Before we left I photographed those two trees and even found a few cones from the Two-leaf Pinyon for my collection. They weren't the most wonderful pictures because of the gray sky, but they'll add to my collection. Whenever I photograph trees, I try to get the entire tree plus close-ups of the foliage, cones/fruits, and bark.

Our drive was about 75 miles. We had lunch at a Pizza Hut in Deming and unfortunately hit the place precisely at the peak of the rush hour, which they were not prepared to handle. It was full of high school kids, and we waited our entire meal to get our drinks. It was a buffet, a common lunchtime feature at Pizza Huts lots of places in the country--but not around home.

Pancho Villa State Park is due south of Deming. It's more open then we remembered, but still there are cottonwoods and lots of cacti. I also discovered that they've planted Arizona Cypresses here and there, and they're doing fine. So far we've had Curve-billed Thrasher, White-winged Dove, Lark Bunting, and Greater Roadrunner in our site. There were two roadrunners right outside the window at the water drip for a while, and I had a hard time keeping Toby from yelping at them. I think he wanted to go outside and play with them.

The wind got up pretty strong by mid-afternoon, so we stayed inside most of the time. It has completely died down now, just as the sun is setting.

Our reason for coming here is a recent article in North American Birds (Vol. 59, No. 2; 2005; pp. 352+) on Aplomado Falcons along the Mexican border. They don't tell precisely where they are, but there is a map with dots showing all the sightings since 1990. They're done surveys along the roads, so I think we'll drive the one that heads west from here and see if we we can find any. They've even nested four times since 2001, once successfully. The nests were active from early March through June--various nests in different months.

The sky has been overcast all day, but all afternoon there has been a sliver of blue sky on the western horizon. Right now we're watching a gorgeous sunset through that sliver. It's illuminating the entire sky with a pink glow.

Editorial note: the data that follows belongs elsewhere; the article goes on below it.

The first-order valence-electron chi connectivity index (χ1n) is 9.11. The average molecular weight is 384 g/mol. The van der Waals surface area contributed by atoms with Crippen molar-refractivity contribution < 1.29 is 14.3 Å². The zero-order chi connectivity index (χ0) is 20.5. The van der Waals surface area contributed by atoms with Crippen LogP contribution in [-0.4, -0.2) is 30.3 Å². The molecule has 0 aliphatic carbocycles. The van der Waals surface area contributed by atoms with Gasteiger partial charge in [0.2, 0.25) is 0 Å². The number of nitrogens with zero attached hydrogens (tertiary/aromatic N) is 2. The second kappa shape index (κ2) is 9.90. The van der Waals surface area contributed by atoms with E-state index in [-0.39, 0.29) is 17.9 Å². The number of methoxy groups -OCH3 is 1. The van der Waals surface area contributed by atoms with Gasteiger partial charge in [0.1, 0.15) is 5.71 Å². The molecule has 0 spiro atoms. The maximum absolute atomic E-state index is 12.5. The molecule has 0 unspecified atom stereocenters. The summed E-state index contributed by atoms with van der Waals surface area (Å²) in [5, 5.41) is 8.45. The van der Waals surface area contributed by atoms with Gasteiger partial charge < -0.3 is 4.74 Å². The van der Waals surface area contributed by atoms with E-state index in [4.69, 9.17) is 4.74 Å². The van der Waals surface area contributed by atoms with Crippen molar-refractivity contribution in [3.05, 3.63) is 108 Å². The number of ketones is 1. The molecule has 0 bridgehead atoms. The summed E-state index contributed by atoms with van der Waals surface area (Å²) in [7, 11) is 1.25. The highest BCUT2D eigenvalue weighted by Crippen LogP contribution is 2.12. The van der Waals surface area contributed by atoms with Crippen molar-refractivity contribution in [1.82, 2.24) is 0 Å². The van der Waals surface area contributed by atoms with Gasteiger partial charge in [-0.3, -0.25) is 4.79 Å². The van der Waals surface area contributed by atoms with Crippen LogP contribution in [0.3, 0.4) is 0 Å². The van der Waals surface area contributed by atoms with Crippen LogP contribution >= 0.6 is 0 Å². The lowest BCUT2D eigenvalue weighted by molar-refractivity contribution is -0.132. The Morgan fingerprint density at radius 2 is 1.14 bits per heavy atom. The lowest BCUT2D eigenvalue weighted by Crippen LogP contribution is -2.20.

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Sat., March 18, 2006
Pancho Villa SP, Columbus, NM

No entry

2:15 p.m., Sun., March 19, 2006
Pancho Villa SP, Columbus, NM
 


Yesterday morning we drove 44 miles westward on SR 9, carefully scanning the tops of yuccas, fence posts, etc., for Aplomado Falcons. This is the area that, according to the map in the North American Birds article, has had the most sightings. We knew in advance it was a long shot, so we weren't surprised not to see a falcon. However, it was interesting to see the type of habitat they prefer. I took a few pictures of yucca stands for the record. When we get to south Texas, where they've been reintroduced, it will be fun to compare the two habitats.

The wind got up around 8:30, not too long after we got started, but wasn't super strong until we were heading back, so I don't think it was a deterrent to those birds, which are undoubtedly used to some wind. The article had mentioned that they conducted their surveys as late as noon unless it got windy earlier.

After we got back, it got super windy for a few hours. According to the TV news, it was 32 mph in Deming with gusts up to 45 mph. That's the closest place to where we are. The wind really buffeted the trailer, and we were in the middle of an awful dust cloud for several hours. Even though there were high clouds most of the day, the temperature was in the upper 70's, so we had to have a few windows open for ventilation. The trailer is coated with the stuff.

The wind went down at sunset, just as it had the day before.This morning dawned nearly clear and cold, upper 40's I'd guess. The wind didn't start up until around 9:00. It's pretty strong right now, but not like yesterday. The front went through last evening, so the temperature is about 10 degrees cooler than yesterday--pleasant in the trailer with all the windows closed.

We got up about 5:15 this morning, before daylight. I quickly mixed up some pancake batter and put it in the refrigerator (I think the pancakes are better if the batter stands at least an hour). Then I wandered around the campground for three hours recording birds. There were some extraneous noises, mostly highway traffic on the road to Mexico, but also a few roosters, dogs, and miscellaneous campground noises. Even so, recording conditions were pretty good.

I don't think I got any solos for the simple reason that it was impossible to record anything without White-winged Dove sounds, too. In addition to their usual two types of calls, I got an aggressive call and a nice piece of wing sounds as one took flight. The wings whistle almost as loudly as a Mourning Dove at first, then become more of a whoosh.

A robin went through its entire repertoire. That'll really fool my students if I use it as a practice sound in a desert workshop sometime!